In this study we used ISAF data on worldwide shark attacks to analyze possible relationships between shark attacks and lunar phase. We wanted to answer the question of whether shark attacks were more or less frequent during different phases of the moon (as represented by lunar illumination). We sought to evaluate this possible relationship by considering geography of the attacks, reported species involved in the attack, and the outcome of the attack in terms of fatality.

Materials and Methods

Data Sources and Preparation

Data used in this study are curated in the International Shark Attack File (ISAF), located at the Florida Museum of Natural History, University of Florida, Gainesville, FL, United States. Established in 1958, the ISAF is one of the most comprehensive data resources on shark attacks and currently contains more than 6,500 individual investigations (records) documenting historic attacks dating back to the 1500s. Records are broadly categorized based on level of confirmation (shark involvement confirmed, shark involvement not confirmed, data insufficient) and classification type (unprovoked, provoked, post-mortem scavenge, air-sea disaster, boat attack, doubtful). As has been the long-established standard, only confirmed unprovoked attacks on live humans occurring in the shark’s native environment are used in data analyses examining naturally occurring interactions.

We examined confirmed unprovoked shark attacks from 1970--2016, the period with the greatest number of shark-human interactions and of the most complete ISAF documentation. Each attack was paired (using the date and location of attack) with lunar phase data, which was sourced using data services from the United States Naval Observatory’s Astronomical Applications Department.1 The Astronomical Application Department uses noon as a standard time to compute the percent of the moon’s surface illuminated (lunar illumination hereafter) occurring in the world’s time zones. Lunar illumination data is interval data (a proportional value falling within the interval 0–1) and provides a more quantitative measure than categorical or ordinal moon phase. For reference, a full moon occurs at 100% illumination, a new moon occurs at 0% illumination, and first and last quarters occur at 50% illumination (see text footnote 1). Because shark attacks can occur at any time (i.e., are not restricted to nighttime, and in fact the vast majority occur during the day), we do not ascribe a direct visual linkage between lunar illumination and shark attacks. Rather, lunar illumination is simply a reliable and quantitative proxy for moon phase, which includes not only the potential effect of illumination but also effects of gravity (tides) and electromagnetic fields.

Lunar illumination cycles do not advance at the same rate. In other words, the moon spends more time at and around the new and full phases than in the waxing and waning phases. The moon may spend 9 days around the full phase (measured by >80% illumination, followed by only 6 days to advance to illumination <20% and the new phase (Figure 1A). In total, although the new and full phases (as measured by 0–10% and 90–100%) may only represent 20% of the illumination intervals, the moon spends around 40% of its cycle in and around these extremes (Figure 1B). These lunar phase dynamics mean it is important to understand the disproportionate time the moon spends in different phases, because this non-uniform distribution of time needs to be accounted for when comparing lunar illumination to shark attacks.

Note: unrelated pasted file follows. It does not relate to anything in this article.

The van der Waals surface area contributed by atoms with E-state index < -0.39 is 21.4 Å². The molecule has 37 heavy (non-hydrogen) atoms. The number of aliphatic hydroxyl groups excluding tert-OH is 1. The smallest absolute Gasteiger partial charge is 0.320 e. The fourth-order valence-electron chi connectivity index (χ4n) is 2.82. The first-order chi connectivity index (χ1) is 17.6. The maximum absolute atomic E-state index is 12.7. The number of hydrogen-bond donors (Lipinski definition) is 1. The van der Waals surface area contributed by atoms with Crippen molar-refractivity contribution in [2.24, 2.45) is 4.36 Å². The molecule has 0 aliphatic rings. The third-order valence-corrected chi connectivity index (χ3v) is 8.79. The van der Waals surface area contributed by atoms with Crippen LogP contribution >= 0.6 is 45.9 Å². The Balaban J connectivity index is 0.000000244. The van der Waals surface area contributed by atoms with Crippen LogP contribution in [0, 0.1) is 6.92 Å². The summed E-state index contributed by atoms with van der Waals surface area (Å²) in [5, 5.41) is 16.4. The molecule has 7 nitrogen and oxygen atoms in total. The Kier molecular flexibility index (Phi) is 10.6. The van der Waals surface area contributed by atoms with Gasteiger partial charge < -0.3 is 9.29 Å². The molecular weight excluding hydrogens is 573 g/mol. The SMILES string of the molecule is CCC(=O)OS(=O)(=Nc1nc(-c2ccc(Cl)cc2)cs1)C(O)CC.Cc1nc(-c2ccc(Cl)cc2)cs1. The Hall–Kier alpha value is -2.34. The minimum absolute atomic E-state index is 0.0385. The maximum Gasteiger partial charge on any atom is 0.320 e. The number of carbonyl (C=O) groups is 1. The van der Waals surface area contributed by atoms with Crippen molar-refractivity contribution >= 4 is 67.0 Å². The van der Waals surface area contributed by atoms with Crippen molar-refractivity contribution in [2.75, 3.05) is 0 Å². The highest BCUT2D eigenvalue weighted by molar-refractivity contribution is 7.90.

FIGURE 1
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Figure 1. (A) Illustration of the lunar illumination cycle where the moon is depicted as white dots. (B) Proportion of time (days) the moon spends in different lunar illumination deciles. No shark attacks are included here; this is simply to reference the non-uniform temporal distribution of lunar illumination that serves as the expected values in the analyses.

In addition to generating reference lunar illumination data and shark attack records, we also sought to evaluate the co-factors of geography, shark species, and outcome of attack (fatal or non-fatal).

Analysis

Shark attack data constitutes post hoc incident reports and there is obviously no probabilistic design or inferential framework available for the analysis. In other words, there are no records of “no shark attack” that can balance the reported attacks and permit different outcomes to be modeled against different predictors, as might be done with conventional linear models. Although emerging techniques such as pseudo-absence generation exist, it is not practical in our study design to consider absences across a global scale over 50 years and for multiple species. Rather, we are limited to quantitative descriptions and frequency analyses in order to understand any effect of the factors in question on shark attacks. We opted to use a Chi-squared test, which is a simple, yet powerful, way to test for differences among categorical groups with different frequencies. Chi-squared Goodness-of-fit tests were used, because we were only examining one factor at a time across the 10 lunar illumination deciles.